Challenges in contemporary Chinese demography – prospective fringe meeting to run on the morning of Wednesday 9 September & continue into the afternoon:

As one of the world’s population billionaires, demographic issues in China can assume a global significance. This strand will represent an opportunity for UK/European scholars of Chinese demography to present their research findings and network with each other. Papers on mortality, fertility and migration are welcome from researchers at all stages of their career.

Strand organisers: Dr. Stuart Basten, University of Oxford, Professor Ma Xiaohong, Beijing Population Research Institute, Professor Yan Ping, Beijing Population Research Institute -|  

Demographic projections and forecasts:

Contributions welcomed on methodological developments, applications, software, or the role of demographic projections in planning. Contributions may refer to world, national or local projections of population, households, the labour force or other population characteristics. Depending on the proposed papers which we receive, there will be separate sessions in this strand on several of these topics. The ‘Local government planning’ strand organisers are also interested in local projections: submit your paper to either strand, and we will co-ordinate.

Strand organiser: Professor Ludi Simpson, University of Manchester:|  

Ethnicity & religion:

This Strand encompasses paper-sessions on ethnicity and religion. Papers would be are welcome on exploring ethnic and religious identities, their interplay and change over time, ethnicity and inequalities, attitudes towards ethnicity and religion.Papers addressing topics on either ethnicity, religion or a combination of both can be submitted.
Sessions would hope to address:
• Ethnic and Religious identities, their interplay and change over time
• Ethnicity and socio-economic inequalities
• Attitudes towards ethnicity and religion (e.g. out-group attitudes and prejudice)
• Secularization and religious change in the World
• Place- Neighbourhood and Ethnic Segregation

Strand organisers: Dr. Stefanie Doebler, Dr. Ian Shuttleworth -||  

Families & households:

This strand welcomes papers which measure and/or explore the effects of the diversity of family or household structures. Examples of relevant topics include (but are not limited to) the trends, causes and/or consequences of patterns of union formation and dissolution, the organization of kin relationships, and intra-household divisions of labour.

Strand organiser: Professor Wendy Sigle, London School of Economics|  

Including sessions:

Consequences of family change.
The increase in cohabitation, divorce, separation, and remarriage, as well as the postponement of marriage and childbearing may have consequences on individuals’ and children’s lives. This session aims to cover research on the link between family formation and a variety of outcomes.

Session organiser: Dr. Brienna Perelli-Harris, University of Southampton –|

Families and housing -
We welcome papers which address the interrelationship between partnership and family formation, housing and residential relocations. Papers studying the UK and/or other countries are welcomed.

Session organisers: Dr. Julia Mikolai, University of Liverpool and Dr. Michael J. Thomas, University of Groningen -| and|  

Fertility & reproductive health:

We invite papers covering any aspect of fertility & reproductive health in any geographical setting. Papers on innovative approaches to the measurement of fertility and/or reproductive health behaviours, differences between population groups, the determinants of fertility change, attitudes toward fertility and reproductive health behaviours as well as cross-national comparisons are especially encouraged. Reproductive health issues of particular interest include (but not limited to) HIV/AIDS adolescent sexual and reproductive health, & family planning.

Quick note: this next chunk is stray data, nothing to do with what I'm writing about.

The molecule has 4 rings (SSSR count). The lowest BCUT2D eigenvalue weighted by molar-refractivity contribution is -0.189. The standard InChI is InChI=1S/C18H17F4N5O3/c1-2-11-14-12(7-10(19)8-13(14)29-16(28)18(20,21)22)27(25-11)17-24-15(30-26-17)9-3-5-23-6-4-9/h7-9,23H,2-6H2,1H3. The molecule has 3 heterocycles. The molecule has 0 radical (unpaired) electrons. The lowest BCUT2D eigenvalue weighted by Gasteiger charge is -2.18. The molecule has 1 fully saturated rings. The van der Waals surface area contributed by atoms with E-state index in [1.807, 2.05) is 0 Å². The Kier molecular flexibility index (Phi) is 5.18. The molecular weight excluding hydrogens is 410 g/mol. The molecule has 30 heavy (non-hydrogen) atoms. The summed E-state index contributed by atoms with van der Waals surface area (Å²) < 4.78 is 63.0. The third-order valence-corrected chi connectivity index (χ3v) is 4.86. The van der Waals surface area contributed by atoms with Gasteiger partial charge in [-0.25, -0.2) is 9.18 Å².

Strand organisers: Dr. Stuart Basten, University of Oxford & Dr. Mel Channon, University of Oxford -;

Including session(s):

The consequences of fertility timing -
This session welcomes papers that aim to investigate the consequences of fertility timing on a range of outcomes such as parents’ and their children’s well-being, socio-demographic outcomes etc.

Session organiser: Dr. Alice Goisis –|  

Health & mortality:

Submissions to this strand can address any aspect of health and mortality, especially with respect to the life course influences on these outcomes. Papers can be on innovative approaches to the study of health behaviours, inequalities between population groups as well as determinants of poor health. However we particularly encourage the submission of studies which look at the interaction between health/mortality and demographic and social factors. Both quantitative and qualitative methods approaches are welcome. This session hopes to provide a global approach to understanding health and mortality by welcoming papers based on data from a variety of settings as well as papers contrasting findings across countries..

Strand organisers: Dr. Paula Griffiths, Loughborough University & Professor Monica Magadi, University of Hull.||

Historical demography:

Submissions to this strand may address any aspect of historical demography, or the history of demography as an academic discipline. Papers on the history of medicine & public health are also welcome, as well as the history & philosophy of science where presented in the context of historical populations

Strand organiser: Dr. Romola Davenport, University of Cambridge:|  

Innovative data, methods and models in population studies:

Papers that address issues pertaining to the use of innovative data sources, linkage and combination of multiple data sources, and develop and/or apply methods that make use of data differently (e.g computational, agent-based or network models, among others) are invited. Papers that approach substantive population concerns through the big data paradigm, or engage with the theoretical, conceptual or philosophical issues surrounding the use and relevance of big data, new types of data or newer methodological tools in demography are also encouraged.